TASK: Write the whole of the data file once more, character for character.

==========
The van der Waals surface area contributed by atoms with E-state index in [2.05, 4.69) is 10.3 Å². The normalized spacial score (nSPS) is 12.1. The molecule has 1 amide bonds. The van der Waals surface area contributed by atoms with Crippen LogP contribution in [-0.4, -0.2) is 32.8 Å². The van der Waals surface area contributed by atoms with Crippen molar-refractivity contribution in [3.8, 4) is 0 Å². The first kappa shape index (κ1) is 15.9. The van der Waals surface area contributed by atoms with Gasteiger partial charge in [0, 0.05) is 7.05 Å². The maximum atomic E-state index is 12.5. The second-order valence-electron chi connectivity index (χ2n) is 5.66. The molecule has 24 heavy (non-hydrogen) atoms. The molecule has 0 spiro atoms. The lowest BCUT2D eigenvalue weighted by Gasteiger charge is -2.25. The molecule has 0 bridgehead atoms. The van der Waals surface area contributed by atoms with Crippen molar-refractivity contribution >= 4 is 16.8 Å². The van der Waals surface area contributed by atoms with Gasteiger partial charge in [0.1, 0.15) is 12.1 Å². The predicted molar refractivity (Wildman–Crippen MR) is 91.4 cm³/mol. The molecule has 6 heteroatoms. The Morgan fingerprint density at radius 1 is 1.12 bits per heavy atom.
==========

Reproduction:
The van der Waals surface area contributed by atoms with E-state index in [2.05, 4.69) is 10.3 Å². The normalized spacial score (nSPS) is 12.1. The molecule has 1 amide bonds. The van der Waals surface area contributed by atoms with Crippen LogP contribution in [-0.4, -0.2) is 32.8 Å². The van der Waals surface area contributed by atoms with Crippen molar-refractivity contribution in [3.8, 4) is 0 Å². The first kappa shape index (κ1) is 15.9. The van der Waals surface area contributed by atoms with Gasteiger partial charge in [0, 0.05) is 7.05 Å². The maximum atomic E-state index is 12.5. The second-order valence-electron chi connectivity index (χ2n) is 5.66. The molecule has 24 heavy (non-hydrogen) atoms. The molecule has 0 spiro atoms. The lowest BCUT2D eigenvalue weighted by Gasteiger charge is -2.25. The molecule has 0 bridgehead atoms. The van der Waals surface area contributed by atoms with Crippen molar-refractivity contribution >= 4 is 16.8 Å². The van der Waals surface area contributed by atoms with Gasteiger partial charge in [0.1, 0.15) is 12.1 Å². The predicted molar refractivity (Wildman–Crippen MR) is 91.4 cm³/mol. The molecule has 6 heteroatoms. The Morgan fingerprint density at radius 1 is 1.12 bits per heavy atom.